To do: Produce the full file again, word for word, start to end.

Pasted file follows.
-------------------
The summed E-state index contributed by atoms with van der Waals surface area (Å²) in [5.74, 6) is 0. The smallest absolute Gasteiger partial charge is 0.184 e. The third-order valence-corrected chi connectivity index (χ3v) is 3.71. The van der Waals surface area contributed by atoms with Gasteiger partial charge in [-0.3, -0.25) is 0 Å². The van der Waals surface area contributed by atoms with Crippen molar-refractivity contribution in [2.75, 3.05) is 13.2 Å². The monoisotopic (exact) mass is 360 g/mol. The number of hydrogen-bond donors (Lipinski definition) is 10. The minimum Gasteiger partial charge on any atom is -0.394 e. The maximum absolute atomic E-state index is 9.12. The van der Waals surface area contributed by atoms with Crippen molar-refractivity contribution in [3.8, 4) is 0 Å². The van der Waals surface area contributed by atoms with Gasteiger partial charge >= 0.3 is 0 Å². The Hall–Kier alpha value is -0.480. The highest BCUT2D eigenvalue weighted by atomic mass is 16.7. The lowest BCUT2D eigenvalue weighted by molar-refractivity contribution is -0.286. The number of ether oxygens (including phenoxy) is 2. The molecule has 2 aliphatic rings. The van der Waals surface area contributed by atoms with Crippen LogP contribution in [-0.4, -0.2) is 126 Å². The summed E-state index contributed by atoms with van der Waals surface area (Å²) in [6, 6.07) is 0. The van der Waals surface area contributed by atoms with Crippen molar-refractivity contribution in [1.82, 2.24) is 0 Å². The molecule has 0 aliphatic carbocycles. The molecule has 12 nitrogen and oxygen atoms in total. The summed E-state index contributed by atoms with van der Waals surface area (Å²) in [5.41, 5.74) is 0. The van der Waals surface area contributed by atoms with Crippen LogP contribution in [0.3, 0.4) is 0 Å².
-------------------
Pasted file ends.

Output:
The summed E-state index contributed by atoms with van der Waals surface area (Å²) in [5.74, 6) is 0. The smallest absolute Gasteiger partial charge is 0.184 e. The third-order valence-corrected chi connectivity index (χ3v) is 3.71. The van der Waals surface area contributed by atoms with Gasteiger partial charge in [-0.3, -0.25) is 0 Å². The van der Waals surface area contributed by atoms with Crippen molar-refractivity contribution in [2.75, 3.05) is 13.2 Å². The monoisotopic (exact) mass is 360 g/mol. The number of hydrogen-bond donors (Lipinski definition) is 10. The minimum Gasteiger partial charge on any atom is -0.394 e. The maximum absolute atomic E-state index is 9.12. The van der Waals surface area contributed by atoms with Crippen molar-refractivity contribution in [3.8, 4) is 0 Å². The van der Waals surface area contributed by atoms with Gasteiger partial charge >= 0.3 is 0 Å². The Hall–Kier alpha value is -0.480. The highest BCUT2D eigenvalue weighted by atomic mass is 16.7. The lowest BCUT2D eigenvalue weighted by molar-refractivity contribution is -0.286. The number of ether oxygens (including phenoxy) is 2. The molecule has 2 aliphatic rings. The van der Waals surface area contributed by atoms with Crippen LogP contribution in [-0.4, -0.2) is 126 Å². The summed E-state index contributed by atoms with van der Waals surface area (Å²) in [6, 6.07) is 0. The van der Waals surface area contributed by atoms with Crippen molar-refractivity contribution in [1.82, 2.24) is 0 Å². The molecule has 0 aliphatic carbocycles. The molecule has 12 nitrogen and oxygen atoms in total. The summed E-state index contributed by atoms with van der Waals surface area (Å²) in [5.41, 5.74) is 0. The van der Waals surface area contributed by atoms with Crippen LogP contribution in [0.3, 0.4) is 0 Å².